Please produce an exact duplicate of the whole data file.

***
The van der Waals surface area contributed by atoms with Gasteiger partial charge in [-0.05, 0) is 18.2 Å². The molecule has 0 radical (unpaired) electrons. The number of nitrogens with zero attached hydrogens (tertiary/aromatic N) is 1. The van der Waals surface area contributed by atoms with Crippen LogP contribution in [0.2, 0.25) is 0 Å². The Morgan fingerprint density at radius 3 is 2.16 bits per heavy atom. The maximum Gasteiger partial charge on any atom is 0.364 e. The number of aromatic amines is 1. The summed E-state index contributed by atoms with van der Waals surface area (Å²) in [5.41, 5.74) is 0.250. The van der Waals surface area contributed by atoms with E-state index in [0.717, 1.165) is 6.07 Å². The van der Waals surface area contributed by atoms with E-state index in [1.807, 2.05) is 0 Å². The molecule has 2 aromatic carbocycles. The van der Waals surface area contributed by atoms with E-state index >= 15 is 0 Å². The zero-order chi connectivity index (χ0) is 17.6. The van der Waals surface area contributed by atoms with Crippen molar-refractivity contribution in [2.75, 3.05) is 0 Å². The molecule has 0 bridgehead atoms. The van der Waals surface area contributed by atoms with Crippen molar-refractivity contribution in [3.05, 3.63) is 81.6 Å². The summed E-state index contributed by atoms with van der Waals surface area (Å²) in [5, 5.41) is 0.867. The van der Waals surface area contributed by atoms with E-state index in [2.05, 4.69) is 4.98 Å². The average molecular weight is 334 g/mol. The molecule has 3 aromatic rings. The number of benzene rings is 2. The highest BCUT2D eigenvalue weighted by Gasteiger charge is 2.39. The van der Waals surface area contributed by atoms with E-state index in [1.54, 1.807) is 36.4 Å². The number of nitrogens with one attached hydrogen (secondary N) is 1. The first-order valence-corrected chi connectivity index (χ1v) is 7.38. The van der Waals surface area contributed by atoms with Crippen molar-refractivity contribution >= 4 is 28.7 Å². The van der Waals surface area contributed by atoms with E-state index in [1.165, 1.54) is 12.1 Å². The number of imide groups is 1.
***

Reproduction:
The van der Waals surface area contributed by atoms with Gasteiger partial charge in [-0.05, 0) is 18.2 Å². The molecule has 0 radical (unpaired) electrons. The number of nitrogens with zero attached hydrogens (tertiary/aromatic N) is 1. The van der Waals surface area contributed by atoms with Crippen LogP contribution in [0.2, 0.25) is 0 Å². The Morgan fingerprint density at radius 3 is 2.16 bits per heavy atom. The maximum Gasteiger partial charge on any atom is 0.364 e. The number of aromatic amines is 1. The summed E-state index contributed by atoms with van der Waals surface area (Å²) in [5.41, 5.74) is 0.250. The van der Waals surface area contributed by atoms with E-state index in [0.717, 1.165) is 6.07 Å². The van der Waals surface area contributed by atoms with E-state index in [1.807, 2.05) is 0 Å². The molecule has 2 aromatic carbocycles. The van der Waals surface area contributed by atoms with E-state index >= 15 is 0 Å². The zero-order chi connectivity index (χ0) is 17.6. The van der Waals surface area contributed by atoms with Crippen molar-refractivity contribution in [2.75, 3.05) is 0 Å². The molecule has 0 bridgehead atoms. The van der Waals surface area contributed by atoms with Crippen molar-refractivity contribution in [3.05, 3.63) is 81.6 Å². The summed E-state index contributed by atoms with van der Waals surface area (Å²) in [5, 5.41) is 0.867. The van der Waals surface area contributed by atoms with E-state index in [2.05, 4.69) is 4.98 Å². The average molecular weight is 334 g/mol. The molecule has 3 aromatic rings. The number of benzene rings is 2. The highest BCUT2D eigenvalue weighted by Gasteiger charge is 2.39. The van der Waals surface area contributed by atoms with E-state index in [1.54, 1.807) is 36.4 Å². The number of nitrogens with one attached hydrogen (secondary N) is 1. The first-order valence-corrected chi connectivity index (χ1v) is 7.38. The van der Waals surface area contributed by atoms with Crippen molar-refractivity contribution >= 4 is 28.7 Å². The van der Waals surface area contributed by atoms with E-state index in [1.165, 1.54) is 12.1 Å². The number of imide groups is 1.